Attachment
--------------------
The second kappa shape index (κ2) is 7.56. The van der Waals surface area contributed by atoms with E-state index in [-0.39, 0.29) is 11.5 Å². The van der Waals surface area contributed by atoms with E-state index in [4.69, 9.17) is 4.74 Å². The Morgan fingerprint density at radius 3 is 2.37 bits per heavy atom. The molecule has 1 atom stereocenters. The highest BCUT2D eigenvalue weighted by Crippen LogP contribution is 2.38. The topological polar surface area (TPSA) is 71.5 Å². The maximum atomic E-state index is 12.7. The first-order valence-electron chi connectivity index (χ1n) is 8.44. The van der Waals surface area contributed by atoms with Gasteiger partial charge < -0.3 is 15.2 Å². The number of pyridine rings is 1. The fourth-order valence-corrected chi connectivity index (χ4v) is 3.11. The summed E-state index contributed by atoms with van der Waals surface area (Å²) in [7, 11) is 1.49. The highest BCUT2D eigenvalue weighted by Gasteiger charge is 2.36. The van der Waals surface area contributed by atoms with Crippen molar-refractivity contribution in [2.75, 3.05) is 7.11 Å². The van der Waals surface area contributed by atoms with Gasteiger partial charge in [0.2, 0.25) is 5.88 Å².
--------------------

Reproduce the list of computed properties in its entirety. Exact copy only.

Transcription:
The second kappa shape index (κ2) is 7.56. The van der Waals surface area contributed by atoms with E-state index in [-0.39, 0.29) is 11.5 Å². The van der Waals surface area contributed by atoms with E-state index in [4.69, 9.17) is 4.74 Å². The Morgan fingerprint density at radius 3 is 2.37 bits per heavy atom. The molecule has 1 atom stereocenters. The highest BCUT2D eigenvalue weighted by Crippen LogP contribution is 2.38. The topological polar surface area (TPSA) is 71.5 Å². The maximum atomic E-state index is 12.7. The first-order valence-electron chi connectivity index (χ1n) is 8.44. The van der Waals surface area contributed by atoms with Gasteiger partial charge < -0.3 is 15.2 Å². The number of pyridine rings is 1. The fourth-order valence-corrected chi connectivity index (χ4v) is 3.11. The summed E-state index contributed by atoms with van der Waals surface area (Å²) in [7, 11) is 1.49. The highest BCUT2D eigenvalue weighted by Gasteiger charge is 2.36. The van der Waals surface area contributed by atoms with Crippen molar-refractivity contribution in [2.75, 3.05) is 7.11 Å². The van der Waals surface area contributed by atoms with Gasteiger partial charge in [0.2, 0.25) is 5.88 Å².